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Newsletter: corporate crime update, Summer 2002, No.2


The second edition of ‘corporate crime update’ focuses on the offence of manslaughter and how it relates to work-related deaths. It sets out the law of manslaughter, details convictions, acquittals and ongoing cases and summarises the impact of the Government’s proposed new offence of ‘corporate killing’.

Keep upto date with corporate crime and safety issues by subscribing to the newsletter.

Record Number of Manslaughter Prosecutions
HSC's New Enforcement Management Model
The Offence of Manslaughter
The Proposed Offence of ‘Corporate Killing’
Current Manslaughter Prosecutions
Manslaughter Convictions of Company Directors etc.
Manslaughter Acquittals of Company Directors etc.
Workers who have died between February to May 2002

Record Number of Manslaughter Prosecutions
Research by the CCA shows that the number of company directors and business owners prosecuted for manslaughter concerning a work-related death has significantly increased in recent years. It indicates that new investigation and prosecution procedures, which were adopted in April 1998 by the Police, the Health and Safety Executive (HSE) and the Crown Prosecution Service (CPS), have had a significant impact upon the way the criminal justice system deals with work-related deaths.

The research compared the number of manslaughter prosecutions concerning deaths occurring before and after April 1998. In the fifty year period prior to 1998, only ten manslaughter prosecutions involving directors or business owners have been identified as having been prosecuted by the CPS. However, in the last four years, there have been at least ten completed prosecutions as well as five on-going cases which will come to trial this year.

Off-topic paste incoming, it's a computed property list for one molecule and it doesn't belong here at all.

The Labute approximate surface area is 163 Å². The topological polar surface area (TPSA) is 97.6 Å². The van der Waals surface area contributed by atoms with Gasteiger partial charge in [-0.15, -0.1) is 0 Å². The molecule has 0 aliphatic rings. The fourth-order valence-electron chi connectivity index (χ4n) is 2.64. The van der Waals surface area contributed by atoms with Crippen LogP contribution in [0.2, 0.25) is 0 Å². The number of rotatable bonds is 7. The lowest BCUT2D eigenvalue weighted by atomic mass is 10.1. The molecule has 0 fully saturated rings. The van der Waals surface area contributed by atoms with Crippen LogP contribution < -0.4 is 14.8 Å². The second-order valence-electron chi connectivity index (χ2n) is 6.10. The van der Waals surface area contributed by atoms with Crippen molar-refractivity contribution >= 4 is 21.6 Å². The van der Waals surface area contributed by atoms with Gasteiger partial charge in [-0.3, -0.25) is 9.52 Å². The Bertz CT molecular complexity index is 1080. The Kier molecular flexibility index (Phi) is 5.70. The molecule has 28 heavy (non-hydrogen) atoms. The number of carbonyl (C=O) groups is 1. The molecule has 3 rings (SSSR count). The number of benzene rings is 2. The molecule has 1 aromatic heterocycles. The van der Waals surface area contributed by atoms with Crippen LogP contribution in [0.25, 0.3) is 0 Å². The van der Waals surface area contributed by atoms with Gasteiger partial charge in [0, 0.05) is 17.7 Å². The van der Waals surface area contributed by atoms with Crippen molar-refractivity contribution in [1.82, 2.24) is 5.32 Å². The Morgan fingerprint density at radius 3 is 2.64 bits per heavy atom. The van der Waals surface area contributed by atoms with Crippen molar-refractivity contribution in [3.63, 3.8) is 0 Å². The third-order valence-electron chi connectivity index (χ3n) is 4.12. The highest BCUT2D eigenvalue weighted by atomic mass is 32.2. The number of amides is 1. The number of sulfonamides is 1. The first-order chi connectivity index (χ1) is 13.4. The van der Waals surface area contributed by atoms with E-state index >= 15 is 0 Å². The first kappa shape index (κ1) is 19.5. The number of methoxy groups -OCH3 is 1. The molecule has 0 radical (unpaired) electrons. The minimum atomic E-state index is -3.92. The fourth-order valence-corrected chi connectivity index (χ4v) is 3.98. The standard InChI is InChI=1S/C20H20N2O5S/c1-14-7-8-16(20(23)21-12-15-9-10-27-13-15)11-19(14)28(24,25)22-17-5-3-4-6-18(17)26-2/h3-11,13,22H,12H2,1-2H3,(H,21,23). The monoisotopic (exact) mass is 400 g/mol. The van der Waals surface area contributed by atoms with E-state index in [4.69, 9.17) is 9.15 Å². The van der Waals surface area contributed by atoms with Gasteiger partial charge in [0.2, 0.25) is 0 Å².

Though the numbers of prosecutions since April 1998 is only a very small proportion of the total number of work-related deaths, the figures do represent a significant increase in the prosecution rate.
The research however also shows that most cases result in acquittals. Only three of the 11 completed cases since April 1998 have resulted in convictions.

The ongoing prosecutions involve:

  • the managing director of Jack Robinson (Trawlers) Ltd charged with the manslaughter of seven members of a fishing crew who died in January 2000.
  • two directors of Teglgaard Hardwood (UK) Ltd charged with the manslaughter of their employee Christopher Longrigg who died in April 2000.
  • director of Philip Services (Europe) Ltd charged with the manslaughter of contract worker Christopher Shute who died in August 2000.
  • director of IMCO Plastics Ltd charged with the manslaughter of three members of the public who died in 1998.
  • two owners of two cleaning businesses charged with the manslaughter of two workers, Glenn Whalley and Anthony Redfern in who died in October 2000